by katherine galioto and keith brown
The June 4 primary for the state legislature will see a contest between a longtime incumbent and a candidate who says a new voice is needed for District 30.
Harold Herskowitz of Lakewood previously ran against incumbent Sen. Robert W. Singer for the Lakewood Committee, where Singer is a committeeman.
Herskowitz, who has opened several retail businesses in Lakewood, said he is hoping to bring a new voice to represent the district.
"I was chairman of the downtown Commission in Lakewood and received no cooperation from local officials to turn our main street around. After getting fed up witnessing the waste and corruption in Lakewood I decided to challenge our double dipping Senator for his Committee seat. I lost by a few hundred votes which stopped him from running in the general election," he said. "Now I decided that the bad influence that Bob Singer has on Lakewood and all the other towns in our district needs to end. So I decided to challenge him one more time, this time for his senate seat."
Herskowitz's main objectives include tackling gang violence, analyzing school taxes, increasing the scope of Urban Enterprise Zones and encouraging industry for New Jersey, he said.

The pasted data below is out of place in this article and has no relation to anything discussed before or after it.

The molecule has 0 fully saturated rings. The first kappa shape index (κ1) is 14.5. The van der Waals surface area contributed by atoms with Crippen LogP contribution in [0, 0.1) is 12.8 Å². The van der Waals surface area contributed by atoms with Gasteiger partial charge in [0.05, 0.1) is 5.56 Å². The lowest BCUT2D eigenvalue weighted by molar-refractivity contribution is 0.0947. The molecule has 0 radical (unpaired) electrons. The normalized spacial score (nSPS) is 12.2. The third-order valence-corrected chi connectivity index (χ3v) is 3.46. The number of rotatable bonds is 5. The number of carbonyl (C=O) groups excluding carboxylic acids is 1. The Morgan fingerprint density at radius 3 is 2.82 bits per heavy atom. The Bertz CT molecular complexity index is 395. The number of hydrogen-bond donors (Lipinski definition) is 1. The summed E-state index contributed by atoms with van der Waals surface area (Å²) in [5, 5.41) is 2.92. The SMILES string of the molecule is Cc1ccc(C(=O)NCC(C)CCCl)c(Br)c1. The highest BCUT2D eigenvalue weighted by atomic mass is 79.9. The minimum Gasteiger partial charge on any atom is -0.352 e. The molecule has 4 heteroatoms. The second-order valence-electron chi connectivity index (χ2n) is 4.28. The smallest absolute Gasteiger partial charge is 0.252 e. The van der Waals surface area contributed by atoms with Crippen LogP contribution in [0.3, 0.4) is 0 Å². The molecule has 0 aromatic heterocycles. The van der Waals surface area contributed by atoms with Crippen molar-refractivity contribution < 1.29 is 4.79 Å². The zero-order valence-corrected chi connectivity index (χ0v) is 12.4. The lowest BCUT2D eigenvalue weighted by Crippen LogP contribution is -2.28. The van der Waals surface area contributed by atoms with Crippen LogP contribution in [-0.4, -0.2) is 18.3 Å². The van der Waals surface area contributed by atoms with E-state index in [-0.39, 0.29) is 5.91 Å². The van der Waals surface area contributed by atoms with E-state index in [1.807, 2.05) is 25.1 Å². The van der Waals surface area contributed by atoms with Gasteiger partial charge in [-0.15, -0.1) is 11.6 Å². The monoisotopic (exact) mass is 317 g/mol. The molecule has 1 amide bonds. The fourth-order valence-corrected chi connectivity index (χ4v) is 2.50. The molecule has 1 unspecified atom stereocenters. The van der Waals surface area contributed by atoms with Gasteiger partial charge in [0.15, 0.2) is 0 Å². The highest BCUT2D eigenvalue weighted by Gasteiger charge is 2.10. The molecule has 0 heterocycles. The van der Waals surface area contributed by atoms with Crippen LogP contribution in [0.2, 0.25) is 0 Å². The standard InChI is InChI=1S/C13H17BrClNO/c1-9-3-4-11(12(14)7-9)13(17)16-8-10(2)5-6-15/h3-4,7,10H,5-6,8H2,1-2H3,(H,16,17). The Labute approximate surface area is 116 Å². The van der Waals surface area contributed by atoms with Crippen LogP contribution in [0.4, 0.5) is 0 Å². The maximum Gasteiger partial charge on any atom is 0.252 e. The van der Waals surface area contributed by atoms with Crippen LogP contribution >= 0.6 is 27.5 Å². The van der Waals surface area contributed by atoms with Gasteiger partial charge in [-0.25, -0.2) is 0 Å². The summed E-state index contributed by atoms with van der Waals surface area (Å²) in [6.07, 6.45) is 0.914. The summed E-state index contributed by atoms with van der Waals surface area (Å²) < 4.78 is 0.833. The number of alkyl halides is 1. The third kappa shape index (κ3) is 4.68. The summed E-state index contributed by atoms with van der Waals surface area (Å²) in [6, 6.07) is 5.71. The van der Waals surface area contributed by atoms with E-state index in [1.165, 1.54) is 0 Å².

"Most of all I want to see 20 plus years of pay to play politics come to an end in Monmouth and Ocean County," he said. "I want voters to know that if Singer wins now, we will just have more of the same for the next four years.
I am not a career politician. I just want to try to make all of out lives better."
He is vying for the seat occupied by longtime Republican incumbent Robert W. Singer, R-Monmouth and Ocean.
Singer, 65, has deep roots in Lakewood, where he lives with his wife. Singer has four grown children. He is a former 30-year councilman and four-time mayor of the city.
Singer, who could not be reached for this story, was first elected to the state Legislature in 1993. He currently chairs the Health, Human Services and Senior Citizens and the Higher Education committees.
Singer has raised $210,313.70 for the primary campaign and spent $183,736.54, according to the latest campaign finance reports filed with the state Election Law Enforcement Commission, which oversees political campaigns.